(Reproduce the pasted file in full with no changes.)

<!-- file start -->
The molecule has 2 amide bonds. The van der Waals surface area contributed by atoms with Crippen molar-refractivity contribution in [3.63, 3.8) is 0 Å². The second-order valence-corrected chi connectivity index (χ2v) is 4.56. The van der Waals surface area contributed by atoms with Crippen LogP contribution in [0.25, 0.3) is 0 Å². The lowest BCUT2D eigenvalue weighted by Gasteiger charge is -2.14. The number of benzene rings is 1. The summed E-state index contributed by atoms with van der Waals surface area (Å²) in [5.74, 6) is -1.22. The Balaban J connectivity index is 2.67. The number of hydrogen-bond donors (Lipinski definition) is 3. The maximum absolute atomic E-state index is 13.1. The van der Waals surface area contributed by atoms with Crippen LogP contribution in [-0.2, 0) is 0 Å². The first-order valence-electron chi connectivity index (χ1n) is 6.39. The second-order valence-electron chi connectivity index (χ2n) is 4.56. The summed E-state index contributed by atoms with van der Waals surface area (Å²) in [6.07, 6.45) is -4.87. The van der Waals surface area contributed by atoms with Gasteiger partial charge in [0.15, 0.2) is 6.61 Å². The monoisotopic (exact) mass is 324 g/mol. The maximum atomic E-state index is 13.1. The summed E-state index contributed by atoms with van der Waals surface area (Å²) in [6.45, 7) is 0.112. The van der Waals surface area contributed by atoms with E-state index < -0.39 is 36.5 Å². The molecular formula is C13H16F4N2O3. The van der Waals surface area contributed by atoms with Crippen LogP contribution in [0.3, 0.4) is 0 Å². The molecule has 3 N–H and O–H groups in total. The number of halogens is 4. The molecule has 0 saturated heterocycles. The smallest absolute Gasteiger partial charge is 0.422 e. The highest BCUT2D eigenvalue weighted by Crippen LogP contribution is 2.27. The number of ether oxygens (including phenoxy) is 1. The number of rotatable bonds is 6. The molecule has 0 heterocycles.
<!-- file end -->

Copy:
The molecule has 2 amide bonds. The van der Waals surface area contributed by atoms with Crippen molar-refractivity contribution in [3.63, 3.8) is 0 Å². The second-order valence-corrected chi connectivity index (χ2v) is 4.56. The van der Waals surface area contributed by atoms with Crippen LogP contribution in [0.25, 0.3) is 0 Å². The lowest BCUT2D eigenvalue weighted by Gasteiger charge is -2.14. The number of benzene rings is 1. The summed E-state index contributed by atoms with van der Waals surface area (Å²) in [5.74, 6) is -1.22. The Balaban J connectivity index is 2.67. The number of hydrogen-bond donors (Lipinski definition) is 3. The maximum absolute atomic E-state index is 13.1. The van der Waals surface area contributed by atoms with Crippen LogP contribution in [-0.2, 0) is 0 Å². The first-order valence-electron chi connectivity index (χ1n) is 6.39. The second-order valence-electron chi connectivity index (χ2n) is 4.56. The summed E-state index contributed by atoms with van der Waals surface area (Å²) in [6.07, 6.45) is -4.87. The van der Waals surface area contributed by atoms with Gasteiger partial charge in [0.15, 0.2) is 6.61 Å². The monoisotopic (exact) mass is 324 g/mol. The maximum atomic E-state index is 13.1. The summed E-state index contributed by atoms with van der Waals surface area (Å²) in [6.45, 7) is 0.112. The van der Waals surface area contributed by atoms with E-state index < -0.39 is 36.5 Å². The molecular formula is C13H16F4N2O3. The van der Waals surface area contributed by atoms with Crippen LogP contribution in [0.3, 0.4) is 0 Å². The molecule has 3 N–H and O–H groups in total. The number of halogens is 4. The molecule has 0 saturated heterocycles. The smallest absolute Gasteiger partial charge is 0.422 e. The highest BCUT2D eigenvalue weighted by Crippen LogP contribution is 2.27. The number of ether oxygens (including phenoxy) is 1. The number of rotatable bonds is 6. The molecule has 0 heterocycles.